Master Steven Smith announced he would be stepping down at the end of this year, which marks the end of his third term as master, he announced in an email to Branford students Sunday night.

“It was one of the best things I’ve ever been privileged to do in my life,” Smith said of his 15 years as master. “It just seemed like the end of a term was the right time [to step down],” he said. Many Branford students had heard rumors about Smith’s decision to depart prior to this evening’s announcement, many knowing that this year would mark the end of his third term.

In his email and in an interview with the News, Smith said he would provide more information about the reasons for his decision to step down at a later date.

“He was a great mentor to the Branford students,” said Alicia Heaney, who has been his administrative assistant in Branford for the past 14 years. “It’s very hard to imagine Branford without him.”

Heaney said that Smith fostered a strong sense of community and college pride for Branford students over the years. She added that students became attached not only to Branford College, but also to Master Smith himself. She said Smith helped students develop intellectually and learn to test themselves in order to grow further.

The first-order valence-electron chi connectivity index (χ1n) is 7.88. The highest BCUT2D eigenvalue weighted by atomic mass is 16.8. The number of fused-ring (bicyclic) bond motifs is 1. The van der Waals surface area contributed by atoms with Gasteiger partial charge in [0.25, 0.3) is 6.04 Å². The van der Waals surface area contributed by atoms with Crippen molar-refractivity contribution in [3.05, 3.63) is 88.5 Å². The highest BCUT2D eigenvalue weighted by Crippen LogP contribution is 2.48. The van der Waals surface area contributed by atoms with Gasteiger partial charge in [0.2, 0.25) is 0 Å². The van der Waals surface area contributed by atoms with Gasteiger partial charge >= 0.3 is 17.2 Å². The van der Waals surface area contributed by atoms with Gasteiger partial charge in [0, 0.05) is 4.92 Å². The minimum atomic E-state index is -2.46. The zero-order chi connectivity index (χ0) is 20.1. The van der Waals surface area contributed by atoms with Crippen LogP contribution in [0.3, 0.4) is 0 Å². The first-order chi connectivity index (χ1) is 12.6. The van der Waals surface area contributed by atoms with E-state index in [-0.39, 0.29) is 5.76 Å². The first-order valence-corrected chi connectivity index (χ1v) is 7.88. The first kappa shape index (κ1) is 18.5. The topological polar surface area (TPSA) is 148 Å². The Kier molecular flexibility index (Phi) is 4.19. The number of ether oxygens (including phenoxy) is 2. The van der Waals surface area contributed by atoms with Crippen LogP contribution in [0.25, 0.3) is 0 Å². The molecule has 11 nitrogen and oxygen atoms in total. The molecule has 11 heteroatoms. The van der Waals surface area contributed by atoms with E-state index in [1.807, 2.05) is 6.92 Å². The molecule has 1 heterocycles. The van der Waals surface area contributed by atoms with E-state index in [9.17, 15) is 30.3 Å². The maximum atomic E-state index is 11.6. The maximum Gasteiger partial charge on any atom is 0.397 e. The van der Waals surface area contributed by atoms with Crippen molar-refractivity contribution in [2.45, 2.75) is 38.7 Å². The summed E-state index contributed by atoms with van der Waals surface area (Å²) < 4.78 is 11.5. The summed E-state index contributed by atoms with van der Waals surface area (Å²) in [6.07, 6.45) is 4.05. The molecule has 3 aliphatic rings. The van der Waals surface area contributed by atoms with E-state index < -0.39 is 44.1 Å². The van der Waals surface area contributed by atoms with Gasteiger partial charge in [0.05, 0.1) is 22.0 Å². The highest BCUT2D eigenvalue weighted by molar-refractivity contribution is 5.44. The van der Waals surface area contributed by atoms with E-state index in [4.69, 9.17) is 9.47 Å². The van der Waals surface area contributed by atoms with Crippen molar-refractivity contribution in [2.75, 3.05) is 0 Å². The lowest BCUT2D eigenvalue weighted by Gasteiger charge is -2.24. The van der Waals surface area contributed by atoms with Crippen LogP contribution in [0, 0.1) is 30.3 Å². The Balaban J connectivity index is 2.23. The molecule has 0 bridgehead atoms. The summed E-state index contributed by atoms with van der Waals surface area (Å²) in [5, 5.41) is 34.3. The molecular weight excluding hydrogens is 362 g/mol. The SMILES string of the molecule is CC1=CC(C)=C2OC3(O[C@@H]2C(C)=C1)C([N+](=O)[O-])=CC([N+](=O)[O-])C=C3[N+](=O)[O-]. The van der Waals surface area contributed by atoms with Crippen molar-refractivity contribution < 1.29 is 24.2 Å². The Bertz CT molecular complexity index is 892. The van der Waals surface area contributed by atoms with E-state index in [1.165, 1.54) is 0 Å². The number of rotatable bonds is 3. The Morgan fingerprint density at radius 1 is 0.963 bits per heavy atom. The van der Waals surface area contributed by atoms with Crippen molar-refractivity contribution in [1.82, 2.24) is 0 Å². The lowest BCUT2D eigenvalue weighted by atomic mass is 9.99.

“He’s been an excellent model for a serious scholar who brings a great deal to his community,” University President Richard Levin said. Levin said he will appoint a search committee, consisting of faculty fellows of the college and students, to help find a new master. The new master should be appointed during the spring semester, Levin said.

Dean Hilary Fink said that Smith had an excellent relationship with the college and its students, and worked tirelessly to organize exciting opportunities for students, including master’s teas and trips to the opera in New York City.

Dan Stone ’11, who has worked as a master’s aide since his sophomore year, said he has been lucky to get to know Smith and have him as his master. He said he could have long conversations with Smith about things ranging from political philosophy and Zionism to social plans for the weekend, and that the personal connections Smith developed with students set him apart as a master.

Smith said it was still too early to discuss his future plans at Yale. Heaney said that this was a good time for Smith to step down, since he is still young enough that instead of looking at retirement, he can look to starting a new chapter in his career.

Heaney, for her part, said Smith really made her feel like a part of the Branford community, and she plans to continue working in Branford.